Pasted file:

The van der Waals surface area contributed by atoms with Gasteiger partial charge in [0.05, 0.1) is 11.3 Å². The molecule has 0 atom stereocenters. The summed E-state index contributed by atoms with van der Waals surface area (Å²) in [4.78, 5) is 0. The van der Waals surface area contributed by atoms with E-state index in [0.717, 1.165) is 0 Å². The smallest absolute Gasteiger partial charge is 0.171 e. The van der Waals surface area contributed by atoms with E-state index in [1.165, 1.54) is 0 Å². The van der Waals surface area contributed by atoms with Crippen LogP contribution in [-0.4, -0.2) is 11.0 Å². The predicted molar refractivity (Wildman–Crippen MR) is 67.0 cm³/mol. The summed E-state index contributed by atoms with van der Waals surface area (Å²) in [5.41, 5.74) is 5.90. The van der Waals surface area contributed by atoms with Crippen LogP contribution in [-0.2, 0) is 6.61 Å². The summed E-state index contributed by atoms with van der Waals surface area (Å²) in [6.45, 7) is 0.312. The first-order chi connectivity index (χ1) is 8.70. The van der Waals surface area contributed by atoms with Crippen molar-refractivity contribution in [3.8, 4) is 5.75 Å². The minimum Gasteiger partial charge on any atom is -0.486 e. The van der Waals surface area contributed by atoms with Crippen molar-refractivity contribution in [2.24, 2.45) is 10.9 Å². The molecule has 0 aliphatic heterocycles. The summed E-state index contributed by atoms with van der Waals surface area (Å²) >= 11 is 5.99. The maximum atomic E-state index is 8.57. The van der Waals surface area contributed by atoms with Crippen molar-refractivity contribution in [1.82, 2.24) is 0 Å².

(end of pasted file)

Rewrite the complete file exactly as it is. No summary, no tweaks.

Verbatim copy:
The van der Waals surface area contributed by atoms with Gasteiger partial charge in [0.05, 0.1) is 11.3 Å². The molecule has 0 atom stereocenters. The summed E-state index contributed by atoms with van der Waals surface area (Å²) in [4.78, 5) is 0. The van der Waals surface area contributed by atoms with E-state index in [0.717, 1.165) is 0 Å². The smallest absolute Gasteiger partial charge is 0.171 e. The van der Waals surface area contributed by atoms with E-state index in [1.165, 1.54) is 0 Å². The van der Waals surface area contributed by atoms with Crippen LogP contribution in [-0.4, -0.2) is 11.0 Å². The predicted molar refractivity (Wildman–Crippen MR) is 67.0 cm³/mol. The summed E-state index contributed by atoms with van der Waals surface area (Å²) in [5.41, 5.74) is 5.90. The van der Waals surface area contributed by atoms with Crippen LogP contribution in [-0.2, 0) is 6.61 Å². The summed E-state index contributed by atoms with van der Waals surface area (Å²) in [6.45, 7) is 0.312. The first-order chi connectivity index (χ1) is 8.70. The van der Waals surface area contributed by atoms with Crippen molar-refractivity contribution in [3.8, 4) is 5.75 Å². The minimum Gasteiger partial charge on any atom is -0.486 e. The van der Waals surface area contributed by atoms with Crippen molar-refractivity contribution in [2.24, 2.45) is 10.9 Å². The molecule has 0 aliphatic heterocycles. The summed E-state index contributed by atoms with van der Waals surface area (Å²) >= 11 is 5.99. The maximum atomic E-state index is 8.57. The van der Waals surface area contributed by atoms with Crippen molar-refractivity contribution in [1.82, 2.24) is 0 Å².